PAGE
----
Given the recent coverage of the #metoo campaign it’s easy to assume that the perpetrators of sexual harassment are always men. But that’s not the case, and HR professionals need to ensure they are even-handed about any allegations, regardless of gender.
Recent high profile allegations of sexual harassment in the showbusiness and political world have left many businesses with the wrong impression on how to handle such allegations.
It’s led some to believe that it’s fine to ‘remove’ an alleged male perpetrator before they’ve had the opportunity of answering the allegations. It’s also given the impression that the perpetrator is often the man… but men can be victims too.
The stereotype of workplace sexual harassment is of a senior male, propositioning, making lewd jokes or inappropriately touching a junior female employee.
But while the majority of sexual harassment claims involve women making allegations against men, a significant number of claims involve men harassing other men, or women harassing men.
At the core of sexual harassment is an abuse of power and as women climb the career ladder they too can abuse their power and seniority with men as victims.
Fear of embarrassment
In the US nearly one in five of sexual harassment complaints at work were filed by men with the Equal Employment Opportunity Commission.
In the UK, a BBC Radio 5 survey found 20% of men questioned said they had experienced sexual harassment, ranging from inappropriate comments to actual sexual assaults.
The survey also found that 79% of male victims kept it to themselves – possibly reflecting the fears that many men have of embarrassment, ridicule or perceived scrutiny of their masculinity that may come with raising complaints.
There are also concerns that their complaints will not be taken seriously or laughed off as a ‘joke’, or that as men they should be able to look after themselves.
But in the wake of campaigns such as #metoo and changing societal attitudes, these views are being challenged and leading more men to come forward to share their experiences.
HR needs to be well prepared to meet this increased awareness, and willingness for men to speak out, as organisations may face claims of sex discrimination or unfair/constructive dismissal if they fail to deal properly with claims of harassment.
The first step in dealing with a complaint of workplace sexual harassment is to keep an open mind.
Don’t automatically take the one side’s word over the other’s and avoid knee-jerk reactions, such as immediately suspending or dismissing an alleged perpetrator.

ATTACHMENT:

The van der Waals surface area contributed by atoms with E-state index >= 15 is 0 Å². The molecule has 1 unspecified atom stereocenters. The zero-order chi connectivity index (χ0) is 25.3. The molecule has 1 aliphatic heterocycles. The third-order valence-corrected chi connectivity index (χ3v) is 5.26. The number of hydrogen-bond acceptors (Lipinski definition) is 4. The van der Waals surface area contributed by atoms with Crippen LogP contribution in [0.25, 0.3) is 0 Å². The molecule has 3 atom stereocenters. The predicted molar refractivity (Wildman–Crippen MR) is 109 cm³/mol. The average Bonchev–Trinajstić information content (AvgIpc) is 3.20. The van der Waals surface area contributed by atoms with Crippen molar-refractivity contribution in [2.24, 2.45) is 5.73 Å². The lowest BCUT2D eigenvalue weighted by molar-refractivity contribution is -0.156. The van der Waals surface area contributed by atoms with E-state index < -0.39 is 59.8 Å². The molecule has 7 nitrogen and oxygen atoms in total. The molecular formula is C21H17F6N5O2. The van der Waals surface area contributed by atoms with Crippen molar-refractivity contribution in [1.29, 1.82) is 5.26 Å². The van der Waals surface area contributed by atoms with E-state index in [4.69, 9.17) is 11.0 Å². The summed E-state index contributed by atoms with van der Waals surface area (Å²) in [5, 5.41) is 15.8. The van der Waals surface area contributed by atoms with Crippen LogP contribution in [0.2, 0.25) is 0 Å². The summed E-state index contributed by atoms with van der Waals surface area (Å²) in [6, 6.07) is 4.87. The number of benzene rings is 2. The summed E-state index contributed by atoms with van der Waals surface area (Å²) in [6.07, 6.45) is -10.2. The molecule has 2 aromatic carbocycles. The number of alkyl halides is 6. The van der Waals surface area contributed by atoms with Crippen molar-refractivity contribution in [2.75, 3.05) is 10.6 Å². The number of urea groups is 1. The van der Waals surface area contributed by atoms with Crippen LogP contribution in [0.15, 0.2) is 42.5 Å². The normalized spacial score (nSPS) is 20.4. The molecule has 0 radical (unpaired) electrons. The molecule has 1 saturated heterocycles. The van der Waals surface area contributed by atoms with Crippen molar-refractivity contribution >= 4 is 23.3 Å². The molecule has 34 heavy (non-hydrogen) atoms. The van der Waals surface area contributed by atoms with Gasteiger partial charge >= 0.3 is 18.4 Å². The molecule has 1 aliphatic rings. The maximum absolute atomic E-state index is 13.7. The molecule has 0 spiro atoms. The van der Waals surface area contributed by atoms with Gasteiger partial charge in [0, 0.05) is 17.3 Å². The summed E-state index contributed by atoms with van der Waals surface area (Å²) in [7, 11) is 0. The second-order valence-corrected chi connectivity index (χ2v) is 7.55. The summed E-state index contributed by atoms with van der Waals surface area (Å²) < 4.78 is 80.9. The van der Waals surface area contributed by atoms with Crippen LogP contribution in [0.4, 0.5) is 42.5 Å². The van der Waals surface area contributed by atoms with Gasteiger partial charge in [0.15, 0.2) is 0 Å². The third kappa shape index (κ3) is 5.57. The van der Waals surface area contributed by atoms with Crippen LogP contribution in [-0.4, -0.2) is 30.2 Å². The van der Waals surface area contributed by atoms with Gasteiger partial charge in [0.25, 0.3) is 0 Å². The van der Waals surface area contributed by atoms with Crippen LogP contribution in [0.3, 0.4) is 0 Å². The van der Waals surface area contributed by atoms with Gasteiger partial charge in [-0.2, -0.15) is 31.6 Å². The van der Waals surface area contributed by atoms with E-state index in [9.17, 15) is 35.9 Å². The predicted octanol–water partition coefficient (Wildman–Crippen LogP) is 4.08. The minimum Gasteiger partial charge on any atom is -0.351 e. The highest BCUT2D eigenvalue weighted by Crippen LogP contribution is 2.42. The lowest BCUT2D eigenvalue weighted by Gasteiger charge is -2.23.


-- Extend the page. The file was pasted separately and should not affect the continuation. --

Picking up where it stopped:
Complaints of sexual harassment should be treated seriously and the person making the complaint, any potential witnesses and the alleged perpetrator, should all be treated fairly and sensitively. Any support, such as access to occupational health, should be offered to both parties.
An employer has a duty of care towards both sexes, which means treating them both sympathetically and respectfully.
Failure to do so could lead to a personal injury claim, for example, if an employee becomes unwell because of how they’ve been treated.
An employer also has a duty to its employees to maintain mutual trust and respect; and treating either the complainant or alleged perpetrator unfairly and unreasonably could lead to claims of constructive dismissal.
To suspend or not?
Following the apparent suicide last year of Welsh MP Carl Sargeant, the Government in Wales faced calls for a review amid claims that his party did not deal fairly with the minister when he was accused of harassment by a female colleague.
Mr Sargeant had been suspended and then sacked as a minister following the claims but reportedly he had not been given the details of the claims against him.
Once an employer receives an allegation of harassment, a decision needs to be made whether or not to suspend the alleged perpetrator.
This decision should not be taken lightly and tribunals have confirmed that an unjustified suspension could justify an employee resigning and successfully claiming constructive dismissal or personal injury if there is no evidence to support suspension.
In making this decision, firstly consider the severity of the allegations, whether they are corroborated and the alternatives, such as temporarily moving one of the employees to a different work location or role.
Then, conduct a thorough investigation including meeting with the complainant to obtain full details of the allegations, taking statements from relevant witnesses and gathering any other documentary evidence, such as CCTV recordings.
A fair and balanced investigation requires the employer to gather evidence that supports the allegation as well as any evidence that supports the employee accused of harassment.
If, following investigation, sexual harassment is found to have taken place the perpetrator should be dealt with consistently and in accordance with the employer’s disciplinary policy and procedures, irrespective of seniority or sex.
In March, the Equality and Human Rights Commission (EHRC) published a report, Turning the tables: ending sexual harassment at work, which makes a number of recommendations for legal changes to better protect victims of sexual harassment at work.
While not law, there are some which employers could implement now to help both sexes of sexual harassment to come forward.
These include targeted sexual harassment training for managers, a confidential online tool for employees to report instances of sexual harassment and publication of employers’ sexual harassment policies online.
Although these changes by themselves will not prevent sexual harassment at work, they should however, along with changing societal attitudes and increased publicity, help to create a new workplace landscape where sexual harassment is no longer tolerated.